Connect Databricks SQL Endpoint to Tableau
Now that we have an endpoint running, we’re ready to start querying data. We can use the built-in Databricks SQL query engine and IDE, or we can connect our Endpoint to an external BI tool. For this demo, we’ll use Databricks SQL as the backend for Tableau.
For now, let’s use Databricks SQL as a powerful SQL backend for Tableau, and we’ll demo the built-in BI and visualization tools later.
To set up the Tableau connection, first we need to copy the SQL Endpoint credentials from the Connection Details tab.
Then, we’ll switch over to the user settings to create a new personal access token that will be used to authenticate to Tableau.
Now we’re ready to switch over to Tableau Desktop.
Let’s go ahead and create a new Workbook, and then select Databricks as our data source.
Next, just paste in the credentials from the previous steps.
Once we sign in, in the upper left hand corner, you’ll see that Tableau is now connected to our Databricks SQL Endpoint. We can search for the database we’ve been working with so far, “deltadb”, and select the “loans_delta” table.
When we click the “Update Now” Button, Databricks SQL returns query results almost instantly.
The next-gen Photon query engine runs your data warehousing workloads as fast and efficiently as possible, so creating new rollups, or building new auto updating dashboards like this one, is a breeze.
Now that we have a direct connection to Tableau, we can run interactive queries, and build beautiful visualizations and dashboards using Databricks SQL on the back end.
Monitoring SQL Endpoints
Returning now to Databricks SQL. As data admins, we’d like to be able to monitor the health and performance of our endpoints to minimize downtime.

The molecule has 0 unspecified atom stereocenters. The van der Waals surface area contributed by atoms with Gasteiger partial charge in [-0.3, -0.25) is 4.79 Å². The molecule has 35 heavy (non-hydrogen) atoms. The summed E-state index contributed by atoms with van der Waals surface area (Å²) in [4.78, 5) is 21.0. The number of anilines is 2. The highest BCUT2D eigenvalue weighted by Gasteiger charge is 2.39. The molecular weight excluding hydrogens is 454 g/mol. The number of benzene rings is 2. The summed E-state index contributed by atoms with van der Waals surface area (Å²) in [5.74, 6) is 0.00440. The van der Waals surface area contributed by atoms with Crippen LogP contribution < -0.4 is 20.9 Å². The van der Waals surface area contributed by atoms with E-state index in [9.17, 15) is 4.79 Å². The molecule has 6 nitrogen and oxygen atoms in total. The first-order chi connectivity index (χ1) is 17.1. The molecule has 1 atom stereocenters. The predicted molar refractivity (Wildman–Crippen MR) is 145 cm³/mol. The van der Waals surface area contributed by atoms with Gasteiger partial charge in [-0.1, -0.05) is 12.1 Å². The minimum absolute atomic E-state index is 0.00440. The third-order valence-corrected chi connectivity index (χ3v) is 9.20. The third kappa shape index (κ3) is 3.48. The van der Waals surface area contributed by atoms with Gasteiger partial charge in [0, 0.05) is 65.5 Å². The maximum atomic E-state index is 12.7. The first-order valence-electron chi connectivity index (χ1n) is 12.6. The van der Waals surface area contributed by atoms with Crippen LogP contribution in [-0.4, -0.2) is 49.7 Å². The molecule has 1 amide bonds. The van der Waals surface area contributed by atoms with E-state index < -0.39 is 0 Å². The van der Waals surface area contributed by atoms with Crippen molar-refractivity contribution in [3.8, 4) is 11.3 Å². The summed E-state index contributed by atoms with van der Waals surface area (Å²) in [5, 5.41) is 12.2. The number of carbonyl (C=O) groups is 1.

We can view the status and load on our endpoints by navigating to Monitoring, and viewing the load balancing chart.
As good stewards of our data, we’d also like to be able to know what data sets people accessed, when they accessed them, and what queries they ran, for purposes of auditability, lineage, and data governance. We can view this information by clicking the Query History tab.
SQL Query History
From here, we can view a central log of all of the timestamped queries that users have run on a particular SQL endpoint — regardless of whether it originated from a B.I. tool like Looker, or from a user running a query directly in the built-in SQL Query Editor.
We can click on any individual query to get a general overview with some summary statistics.
Or, we can choose the Execution Details tab for even more granular metrics.
If we want to dive down even deeper, we can view the Execution Summary. The information shown here allows you to identify bottlenecks for long-running queries, understand the physical plan, or view detailed execution information for debugging purposes.
SQL Analyst Experience
Now that we’ve touched on the admin experience, let’s briefly switch gears and explore Databricks SQL from the data analyst’s perspective.
If you want a quick way to get started, the starter Databricks SQL Endpoint comes preloaded with sample datasets, queries, and dashboards. You can copy these as templates, or just play around with them to discover features and get comfortable with the built-in SQL IDE.
Tabbed SQL Query Editor
The new SQL Query editor allows you to run queries in tabs, that persist even if you close your browser and return to Databricks SQL later on.
From here, you can quickly convert the results of your queries into visualizations, and build those into dashboards.
Finally, the Past Executions tab offers a quick look at your personal query history, so that you can easily go back and review interesting queries.
Thanks for watching this demo. Visit databricks.com/try, to get started with Databricks SQL today.